The Club of Rome’s mission is to promote understanding of the global challenges facing humanity and to propose solutions through scientific analysis, communication and advocacy. Recognising the interconnectedness of today’s global challenges, our distinct perspective is holistic, systemic and long-term.
The Club of Rome was founded in 1968 by Aurelio Peccei and Alexander King. Its current Co-Presidents are Anders Wijkman and Ernst Ulrich von Weizsäcker. Its Secretary General is Graeme Maxton. Find here the profiles of all its members.
About Bas de Leeuw
Bas de Leeuw is Managing Director of the World Resources Forum (WRF), based in Switzerland. WRF is wellknown for its annual flagship conferences, as well as for multistakeholder dialogue projects such as the EC Horizon2020 FORAM project (Advancing the idea of a World Forum on Raw Materials) and the ISO IWA program SRI (Sustainable Recycling Industries). Before joining the WRF in 2011 he was Executive Director of the Donella Meadows Institute, based in Vermont, USA.
Bas has been a diplomat for the United Nations Environment Programme (UNEP) from 1997 to 2009. Based in UN Environment’s Economy Division, Paris, France, he has set up and managed a number of new UN initiatives, such as the Sustainable Consumption Program, the Marrakech Process on Sustainable Consumption and Production, the International Life Cycle Panel, and the International Resource Panel. He served as Head Strategy Unit respectively Head Integrated Resource Management, and was Head of the Secretariat of both the Life Cycle Panel and the Resource Panel.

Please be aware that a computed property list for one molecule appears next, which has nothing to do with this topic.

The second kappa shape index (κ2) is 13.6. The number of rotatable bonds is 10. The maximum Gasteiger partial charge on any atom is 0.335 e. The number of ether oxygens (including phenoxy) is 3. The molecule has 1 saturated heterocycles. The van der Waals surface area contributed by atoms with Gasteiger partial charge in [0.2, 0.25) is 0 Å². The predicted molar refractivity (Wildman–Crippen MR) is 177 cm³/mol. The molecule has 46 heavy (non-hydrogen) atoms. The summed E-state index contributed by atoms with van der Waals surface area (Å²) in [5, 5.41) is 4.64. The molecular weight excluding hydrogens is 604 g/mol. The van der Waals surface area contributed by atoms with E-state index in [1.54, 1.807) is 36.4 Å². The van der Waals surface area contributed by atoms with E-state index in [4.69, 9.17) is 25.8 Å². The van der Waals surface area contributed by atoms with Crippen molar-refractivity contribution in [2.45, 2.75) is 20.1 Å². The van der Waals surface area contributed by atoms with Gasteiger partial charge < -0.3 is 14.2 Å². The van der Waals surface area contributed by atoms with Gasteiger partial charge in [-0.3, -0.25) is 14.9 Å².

Bas has also worked as a National Expert for the OECD on sustainable consumption policie and has held various positions in the Dutch government (Ministry of Economic Affairs respectively Ministry of Infrastructure and the Environment) between 1985 and 1997.
Bas de Leeuw is a Dutch economist from the Rotterdam Erasmus University. During his study he worked as Research Assistant for the EURICES Centre for International Energy Studies and the Erasmus University Department of Economic Geography, as Economics Editor for the Erasmus University Weekly, Quod Novum, and as a freelance journalist for various Dutch national media.